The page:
Francis Fukuyama (among others) asks how we can "get to Denmark." He means, how can we emulate that country's seemingly efficient public sector. He cites the problem of U.S. public sector unions: "Today, these same public-sector unions have themselves become part of an elite that uses the political system to protect its own self-interests. ... the quality of American public administration has declined markedly since the 1970s, in no small measure because of these unions' ability to limit merit as a basis for promotion." (p. 163-164 of Political Order and Political Decay). With rare exception, a visit to your local post office or DMV (or similar agency) will bear this out.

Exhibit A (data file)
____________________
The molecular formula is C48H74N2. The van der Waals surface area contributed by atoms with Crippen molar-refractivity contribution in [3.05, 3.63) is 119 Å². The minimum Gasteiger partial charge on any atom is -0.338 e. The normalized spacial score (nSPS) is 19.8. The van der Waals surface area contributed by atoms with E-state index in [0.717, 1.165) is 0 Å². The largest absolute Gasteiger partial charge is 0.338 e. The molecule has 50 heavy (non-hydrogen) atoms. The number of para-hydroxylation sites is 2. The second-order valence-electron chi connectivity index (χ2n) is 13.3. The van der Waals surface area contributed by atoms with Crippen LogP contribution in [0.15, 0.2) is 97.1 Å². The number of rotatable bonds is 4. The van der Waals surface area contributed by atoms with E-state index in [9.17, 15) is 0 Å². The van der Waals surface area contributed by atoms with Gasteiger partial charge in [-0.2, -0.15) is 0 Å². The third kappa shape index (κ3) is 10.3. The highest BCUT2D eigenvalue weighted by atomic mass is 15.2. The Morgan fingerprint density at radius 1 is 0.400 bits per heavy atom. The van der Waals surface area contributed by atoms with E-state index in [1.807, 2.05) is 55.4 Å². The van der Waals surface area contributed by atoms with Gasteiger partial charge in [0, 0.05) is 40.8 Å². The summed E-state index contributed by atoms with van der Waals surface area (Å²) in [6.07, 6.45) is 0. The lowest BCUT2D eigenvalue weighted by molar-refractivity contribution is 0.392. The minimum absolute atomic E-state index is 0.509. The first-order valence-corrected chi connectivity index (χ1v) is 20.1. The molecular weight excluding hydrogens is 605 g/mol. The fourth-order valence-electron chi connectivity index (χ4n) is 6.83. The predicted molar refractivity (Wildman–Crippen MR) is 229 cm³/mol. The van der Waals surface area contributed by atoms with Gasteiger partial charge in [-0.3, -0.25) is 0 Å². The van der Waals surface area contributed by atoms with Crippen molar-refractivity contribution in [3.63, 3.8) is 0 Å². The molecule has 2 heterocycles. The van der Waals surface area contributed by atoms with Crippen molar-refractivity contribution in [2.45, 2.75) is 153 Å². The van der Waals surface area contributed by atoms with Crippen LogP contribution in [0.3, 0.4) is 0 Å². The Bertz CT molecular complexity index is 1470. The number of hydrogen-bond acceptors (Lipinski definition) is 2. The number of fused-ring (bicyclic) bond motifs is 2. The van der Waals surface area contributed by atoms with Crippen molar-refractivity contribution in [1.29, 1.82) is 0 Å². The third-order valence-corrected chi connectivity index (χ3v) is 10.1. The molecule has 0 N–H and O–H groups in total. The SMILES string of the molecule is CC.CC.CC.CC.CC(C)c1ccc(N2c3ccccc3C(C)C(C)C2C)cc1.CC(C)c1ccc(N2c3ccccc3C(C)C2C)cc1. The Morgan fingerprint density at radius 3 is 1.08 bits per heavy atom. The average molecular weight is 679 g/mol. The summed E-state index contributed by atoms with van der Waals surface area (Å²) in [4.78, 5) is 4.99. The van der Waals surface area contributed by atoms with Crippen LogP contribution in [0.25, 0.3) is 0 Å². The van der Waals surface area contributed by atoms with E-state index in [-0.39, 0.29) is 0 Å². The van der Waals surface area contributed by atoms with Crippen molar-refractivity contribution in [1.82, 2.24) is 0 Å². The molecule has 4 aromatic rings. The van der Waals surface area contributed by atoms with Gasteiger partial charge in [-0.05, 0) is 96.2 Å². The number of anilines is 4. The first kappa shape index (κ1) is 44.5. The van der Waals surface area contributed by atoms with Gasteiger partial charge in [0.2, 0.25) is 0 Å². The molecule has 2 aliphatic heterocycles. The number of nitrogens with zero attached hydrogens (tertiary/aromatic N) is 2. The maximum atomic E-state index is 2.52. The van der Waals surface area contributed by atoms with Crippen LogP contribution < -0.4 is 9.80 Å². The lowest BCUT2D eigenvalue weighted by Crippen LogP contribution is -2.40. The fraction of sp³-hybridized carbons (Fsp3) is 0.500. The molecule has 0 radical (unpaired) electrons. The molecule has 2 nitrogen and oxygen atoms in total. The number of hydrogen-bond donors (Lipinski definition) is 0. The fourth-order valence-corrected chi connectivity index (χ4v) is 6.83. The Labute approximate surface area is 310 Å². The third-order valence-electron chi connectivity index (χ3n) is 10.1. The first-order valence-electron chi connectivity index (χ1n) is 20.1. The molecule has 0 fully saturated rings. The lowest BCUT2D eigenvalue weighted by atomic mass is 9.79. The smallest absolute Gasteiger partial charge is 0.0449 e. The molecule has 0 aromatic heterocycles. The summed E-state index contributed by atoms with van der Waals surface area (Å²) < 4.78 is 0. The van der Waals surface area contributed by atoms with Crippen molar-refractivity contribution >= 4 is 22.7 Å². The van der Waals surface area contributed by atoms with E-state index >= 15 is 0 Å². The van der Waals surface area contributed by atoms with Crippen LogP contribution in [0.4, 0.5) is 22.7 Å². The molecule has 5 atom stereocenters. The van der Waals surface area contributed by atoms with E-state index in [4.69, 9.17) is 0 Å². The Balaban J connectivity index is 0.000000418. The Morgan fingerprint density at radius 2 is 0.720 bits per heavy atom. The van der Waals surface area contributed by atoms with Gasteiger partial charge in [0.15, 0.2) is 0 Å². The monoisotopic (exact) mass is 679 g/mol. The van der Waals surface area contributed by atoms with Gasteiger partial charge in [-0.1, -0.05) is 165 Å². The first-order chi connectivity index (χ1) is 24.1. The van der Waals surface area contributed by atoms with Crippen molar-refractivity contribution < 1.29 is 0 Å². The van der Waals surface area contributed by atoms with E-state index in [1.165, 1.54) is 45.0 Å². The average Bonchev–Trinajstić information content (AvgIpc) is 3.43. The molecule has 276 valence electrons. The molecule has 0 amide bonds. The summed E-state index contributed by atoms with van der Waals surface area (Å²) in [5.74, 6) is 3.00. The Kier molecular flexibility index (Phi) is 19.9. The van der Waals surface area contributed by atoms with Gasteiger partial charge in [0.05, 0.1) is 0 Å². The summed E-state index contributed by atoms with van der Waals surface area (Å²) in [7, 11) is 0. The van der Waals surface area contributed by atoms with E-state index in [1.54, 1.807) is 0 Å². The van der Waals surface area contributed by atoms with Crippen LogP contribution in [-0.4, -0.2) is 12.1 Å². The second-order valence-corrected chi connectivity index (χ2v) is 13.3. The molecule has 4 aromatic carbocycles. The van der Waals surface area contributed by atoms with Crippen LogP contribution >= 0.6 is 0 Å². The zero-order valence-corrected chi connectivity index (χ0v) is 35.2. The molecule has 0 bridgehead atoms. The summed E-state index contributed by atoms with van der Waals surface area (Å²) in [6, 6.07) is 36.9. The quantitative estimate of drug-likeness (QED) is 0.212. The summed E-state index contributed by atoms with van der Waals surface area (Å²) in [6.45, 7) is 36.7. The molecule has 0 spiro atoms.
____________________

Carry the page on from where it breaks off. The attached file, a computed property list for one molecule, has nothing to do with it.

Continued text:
This morning's WSJ includes yet another op-ed on how to fix America's infrastructure. "Finding the Money for America the Fixer-Upper" by George Shultz and John Cogan. Reform health care, social security and public pensions and the money will be there.
But I am not sure that such reforms in our lifetime are plausible. And more money fails to fix anything if the system is flawed. (Example, large public school districts.) In light of the politics now on display, is there a plausible challenge to the influence of public sector unions? Unlikely.